Thirdly: I get irritated by the self-righteous, holier than thou, “not for profit” voices who believe that they do not need to be efficient and accountable, simply because they are doing “important work” and because they are not driven by “personal greed”. Fortunately, this attitude is less common these days, but I still see it raising its ugly head from time to time. "You don't understand Alan" they say "we are different because of the important work we do". To these people, I am insensitive and uncaring; an old-school capitalist.
Fourthly: I feel very frustrated when I come across efficient and accountable, “not for profits”, doing amazing work on the smell of an oily rag, and yet are unable to scale because they cannot access the funds they deserve to do their important work. When I advocate for more “not for profit” funding, the “hard heads” and the “dry’s” see me as soft, a bit of a "lefty"...
For 40 years, I have tried to make sense of these voices and of my inconsistent and contradictory, reactions to them. More recently the stakes have been raised. The emergence of "social enterprise" and "impact investing" has generated a lot of excitement and grand statements about how they integrate the commercial and the social worlds into one model.
Our family office and our foundation have dived in enthusiastically, making a number of impact investments in some excellent social enterprises. We are so excited to see the emergence of a new asset class that seeks to integrate “profit” with “purpose”. For the first time, a range of stakeholders, from government to private investors, are asking for social impact to be quantified and integrated with profit.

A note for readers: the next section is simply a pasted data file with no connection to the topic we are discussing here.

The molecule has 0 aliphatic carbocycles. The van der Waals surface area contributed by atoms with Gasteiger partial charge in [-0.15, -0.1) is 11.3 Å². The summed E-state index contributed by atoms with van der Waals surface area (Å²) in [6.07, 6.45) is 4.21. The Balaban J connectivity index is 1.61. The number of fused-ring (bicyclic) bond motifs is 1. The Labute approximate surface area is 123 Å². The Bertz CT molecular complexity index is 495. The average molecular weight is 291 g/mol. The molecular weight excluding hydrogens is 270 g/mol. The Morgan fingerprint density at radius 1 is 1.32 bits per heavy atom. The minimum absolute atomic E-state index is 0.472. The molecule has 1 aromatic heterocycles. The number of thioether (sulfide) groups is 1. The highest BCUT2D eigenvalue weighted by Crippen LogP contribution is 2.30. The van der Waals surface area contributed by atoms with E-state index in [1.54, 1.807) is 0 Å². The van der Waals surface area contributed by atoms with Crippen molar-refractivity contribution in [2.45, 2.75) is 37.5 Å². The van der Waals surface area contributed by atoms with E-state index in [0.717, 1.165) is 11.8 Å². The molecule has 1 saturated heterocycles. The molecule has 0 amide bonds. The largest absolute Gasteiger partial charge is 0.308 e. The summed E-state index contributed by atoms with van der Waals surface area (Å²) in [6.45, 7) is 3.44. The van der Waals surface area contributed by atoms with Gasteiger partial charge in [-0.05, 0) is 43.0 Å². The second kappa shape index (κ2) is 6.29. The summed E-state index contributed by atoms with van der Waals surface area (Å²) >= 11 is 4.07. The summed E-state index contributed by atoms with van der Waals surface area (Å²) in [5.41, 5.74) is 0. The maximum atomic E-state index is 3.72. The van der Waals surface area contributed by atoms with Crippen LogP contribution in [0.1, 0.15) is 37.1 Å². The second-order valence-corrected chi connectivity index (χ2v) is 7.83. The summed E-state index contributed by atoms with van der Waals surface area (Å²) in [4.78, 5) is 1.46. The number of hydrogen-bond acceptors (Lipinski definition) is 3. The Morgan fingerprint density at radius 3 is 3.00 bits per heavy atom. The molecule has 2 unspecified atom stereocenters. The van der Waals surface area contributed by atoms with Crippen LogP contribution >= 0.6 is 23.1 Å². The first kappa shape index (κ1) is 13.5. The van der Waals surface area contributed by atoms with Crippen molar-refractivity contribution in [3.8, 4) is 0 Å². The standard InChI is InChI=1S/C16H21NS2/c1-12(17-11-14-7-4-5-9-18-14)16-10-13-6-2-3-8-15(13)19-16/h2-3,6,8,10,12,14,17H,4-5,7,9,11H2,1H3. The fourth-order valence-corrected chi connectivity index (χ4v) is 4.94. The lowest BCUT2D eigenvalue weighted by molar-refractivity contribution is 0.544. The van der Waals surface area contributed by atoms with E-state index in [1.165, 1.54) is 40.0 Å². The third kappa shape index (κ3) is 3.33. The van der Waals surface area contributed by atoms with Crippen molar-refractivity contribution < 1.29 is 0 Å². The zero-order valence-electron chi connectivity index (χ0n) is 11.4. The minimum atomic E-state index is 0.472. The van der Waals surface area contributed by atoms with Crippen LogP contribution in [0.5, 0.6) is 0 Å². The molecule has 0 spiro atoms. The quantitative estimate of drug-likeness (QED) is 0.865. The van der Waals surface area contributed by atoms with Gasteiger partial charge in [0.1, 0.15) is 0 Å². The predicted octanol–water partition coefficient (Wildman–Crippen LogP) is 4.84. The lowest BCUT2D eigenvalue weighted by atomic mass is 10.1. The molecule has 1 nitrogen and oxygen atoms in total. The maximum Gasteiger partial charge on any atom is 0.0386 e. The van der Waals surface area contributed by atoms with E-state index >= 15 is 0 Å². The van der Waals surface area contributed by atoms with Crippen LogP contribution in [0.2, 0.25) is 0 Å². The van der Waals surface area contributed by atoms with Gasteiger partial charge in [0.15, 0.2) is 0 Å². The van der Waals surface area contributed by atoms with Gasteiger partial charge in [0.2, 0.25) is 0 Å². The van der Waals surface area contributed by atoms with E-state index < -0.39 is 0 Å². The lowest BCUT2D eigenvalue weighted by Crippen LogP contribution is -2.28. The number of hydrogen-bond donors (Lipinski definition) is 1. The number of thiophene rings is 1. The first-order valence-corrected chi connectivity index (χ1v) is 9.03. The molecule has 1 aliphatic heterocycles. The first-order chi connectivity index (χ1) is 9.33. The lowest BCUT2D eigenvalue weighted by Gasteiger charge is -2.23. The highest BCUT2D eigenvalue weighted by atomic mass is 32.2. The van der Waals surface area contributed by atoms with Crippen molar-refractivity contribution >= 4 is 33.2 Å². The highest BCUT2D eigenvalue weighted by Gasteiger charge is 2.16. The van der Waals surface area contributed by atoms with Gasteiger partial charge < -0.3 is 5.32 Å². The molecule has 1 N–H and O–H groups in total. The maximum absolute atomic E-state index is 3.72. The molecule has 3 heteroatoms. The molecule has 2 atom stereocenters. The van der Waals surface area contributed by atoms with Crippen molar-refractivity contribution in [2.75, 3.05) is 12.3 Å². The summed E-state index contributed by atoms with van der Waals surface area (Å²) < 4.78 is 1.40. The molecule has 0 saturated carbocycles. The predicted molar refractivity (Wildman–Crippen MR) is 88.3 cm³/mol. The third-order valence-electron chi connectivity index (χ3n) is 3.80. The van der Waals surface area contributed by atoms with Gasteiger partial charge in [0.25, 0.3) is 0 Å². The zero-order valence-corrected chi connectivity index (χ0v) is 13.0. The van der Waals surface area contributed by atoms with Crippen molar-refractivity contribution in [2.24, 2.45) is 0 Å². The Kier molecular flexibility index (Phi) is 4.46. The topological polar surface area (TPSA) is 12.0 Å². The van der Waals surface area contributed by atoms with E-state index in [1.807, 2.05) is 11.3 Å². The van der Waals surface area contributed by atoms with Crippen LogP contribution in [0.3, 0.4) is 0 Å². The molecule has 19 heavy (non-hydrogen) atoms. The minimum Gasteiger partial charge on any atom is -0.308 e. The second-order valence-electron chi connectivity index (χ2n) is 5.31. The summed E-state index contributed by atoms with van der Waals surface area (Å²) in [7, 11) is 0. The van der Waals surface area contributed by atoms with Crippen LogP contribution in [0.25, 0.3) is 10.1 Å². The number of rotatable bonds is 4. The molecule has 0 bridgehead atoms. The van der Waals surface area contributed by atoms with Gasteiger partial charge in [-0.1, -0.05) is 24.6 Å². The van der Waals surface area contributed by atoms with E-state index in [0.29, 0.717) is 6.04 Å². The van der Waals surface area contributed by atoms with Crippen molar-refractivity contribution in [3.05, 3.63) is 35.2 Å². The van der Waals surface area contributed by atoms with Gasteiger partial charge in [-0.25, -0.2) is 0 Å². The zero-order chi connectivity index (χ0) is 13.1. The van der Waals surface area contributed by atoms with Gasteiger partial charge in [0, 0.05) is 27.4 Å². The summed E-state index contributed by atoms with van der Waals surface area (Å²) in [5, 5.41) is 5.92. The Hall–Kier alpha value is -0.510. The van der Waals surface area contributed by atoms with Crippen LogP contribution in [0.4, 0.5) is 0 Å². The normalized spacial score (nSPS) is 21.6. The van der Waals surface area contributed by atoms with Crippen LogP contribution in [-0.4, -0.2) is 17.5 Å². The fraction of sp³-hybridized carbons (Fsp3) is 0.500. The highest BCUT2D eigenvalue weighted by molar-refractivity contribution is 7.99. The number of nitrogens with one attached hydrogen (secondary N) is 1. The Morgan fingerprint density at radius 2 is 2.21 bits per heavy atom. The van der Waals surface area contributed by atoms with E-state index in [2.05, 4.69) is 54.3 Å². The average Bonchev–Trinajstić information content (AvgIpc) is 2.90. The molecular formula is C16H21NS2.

But while social enterprises and impact investing are a hugely important and positive development, I suspect they will not provide the solutions needed to address my irritations. Too often I am seeing impact investments and social enterprises that seem to draw on the worst aspects of the “for profit” and “not for profit” sectors.
I get irritated when we are asked to invest in a social enterprise or make an impact investment which has a poor underlying business model and/or business plan but we are asked to overlook that because of the unquantified social returns that will be generated.
I get even more irritated when I see ordinary businesses dress themselves up as social enterprises, because, for example, they donate a proportion of their profits to a worthy cause. Too often these enterprises are simply exploiting well-meaning but inexperienced investors.
What does all this mean?
For me, there are two possibilities: Either I have become an irritable, cantankerous old man or there is something wrong with the way we are thinking about these things. Naturally I would prefer the latter to be true, so I have been doing some thinking over the past few months.